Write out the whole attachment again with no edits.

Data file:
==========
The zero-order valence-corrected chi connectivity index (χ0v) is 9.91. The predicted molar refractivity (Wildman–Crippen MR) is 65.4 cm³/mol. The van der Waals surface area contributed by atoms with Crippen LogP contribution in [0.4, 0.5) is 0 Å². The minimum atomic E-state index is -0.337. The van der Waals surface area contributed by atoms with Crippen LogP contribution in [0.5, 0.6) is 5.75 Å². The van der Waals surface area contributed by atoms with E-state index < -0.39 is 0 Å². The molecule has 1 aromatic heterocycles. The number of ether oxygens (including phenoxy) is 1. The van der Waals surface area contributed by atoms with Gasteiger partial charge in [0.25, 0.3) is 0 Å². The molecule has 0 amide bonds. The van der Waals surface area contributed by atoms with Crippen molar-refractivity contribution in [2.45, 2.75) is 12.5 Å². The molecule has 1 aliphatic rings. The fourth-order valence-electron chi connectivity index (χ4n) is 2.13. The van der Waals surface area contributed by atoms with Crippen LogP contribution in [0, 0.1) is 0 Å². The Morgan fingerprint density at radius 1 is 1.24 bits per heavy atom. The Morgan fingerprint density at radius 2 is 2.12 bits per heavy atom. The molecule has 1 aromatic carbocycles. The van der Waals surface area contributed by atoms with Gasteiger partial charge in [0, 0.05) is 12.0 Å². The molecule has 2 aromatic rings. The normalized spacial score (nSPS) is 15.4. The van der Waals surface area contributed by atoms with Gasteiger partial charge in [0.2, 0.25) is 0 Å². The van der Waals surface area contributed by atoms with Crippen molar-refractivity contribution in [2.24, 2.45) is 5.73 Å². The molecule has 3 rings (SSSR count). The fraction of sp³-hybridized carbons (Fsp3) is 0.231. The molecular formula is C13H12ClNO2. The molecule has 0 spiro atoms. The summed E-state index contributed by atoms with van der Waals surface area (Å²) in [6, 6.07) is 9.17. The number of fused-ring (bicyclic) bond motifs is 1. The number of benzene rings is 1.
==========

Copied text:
The zero-order valence-corrected chi connectivity index (χ0v) is 9.91. The predicted molar refractivity (Wildman–Crippen MR) is 65.4 cm³/mol. The van der Waals surface area contributed by atoms with Crippen LogP contribution in [0.4, 0.5) is 0 Å². The minimum atomic E-state index is -0.337. The van der Waals surface area contributed by atoms with Crippen LogP contribution in [0.5, 0.6) is 5.75 Å². The van der Waals surface area contributed by atoms with E-state index < -0.39 is 0 Å². The molecule has 1 aromatic heterocycles. The number of ether oxygens (including phenoxy) is 1. The van der Waals surface area contributed by atoms with Gasteiger partial charge in [0.25, 0.3) is 0 Å². The molecule has 0 amide bonds. The van der Waals surface area contributed by atoms with Crippen molar-refractivity contribution in [2.45, 2.75) is 12.5 Å². The molecule has 1 aliphatic rings. The fourth-order valence-electron chi connectivity index (χ4n) is 2.13. The van der Waals surface area contributed by atoms with Crippen LogP contribution in [0, 0.1) is 0 Å². The Morgan fingerprint density at radius 1 is 1.24 bits per heavy atom. The Morgan fingerprint density at radius 2 is 2.12 bits per heavy atom. The molecule has 1 aromatic carbocycles. The van der Waals surface area contributed by atoms with Gasteiger partial charge in [0, 0.05) is 12.0 Å². The molecule has 2 aromatic rings. The normalized spacial score (nSPS) is 15.4. The van der Waals surface area contributed by atoms with Gasteiger partial charge in [0.2, 0.25) is 0 Å². The van der Waals surface area contributed by atoms with Crippen molar-refractivity contribution in [2.24, 2.45) is 5.73 Å². The molecule has 3 rings (SSSR count). The fraction of sp³-hybridized carbons (Fsp3) is 0.231. The molecular formula is C13H12ClNO2. The molecule has 0 spiro atoms. The summed E-state index contributed by atoms with van der Waals surface area (Å²) in [6, 6.07) is 9.17. The number of fused-ring (bicyclic) bond motifs is 1. The number of benzene rings is 1.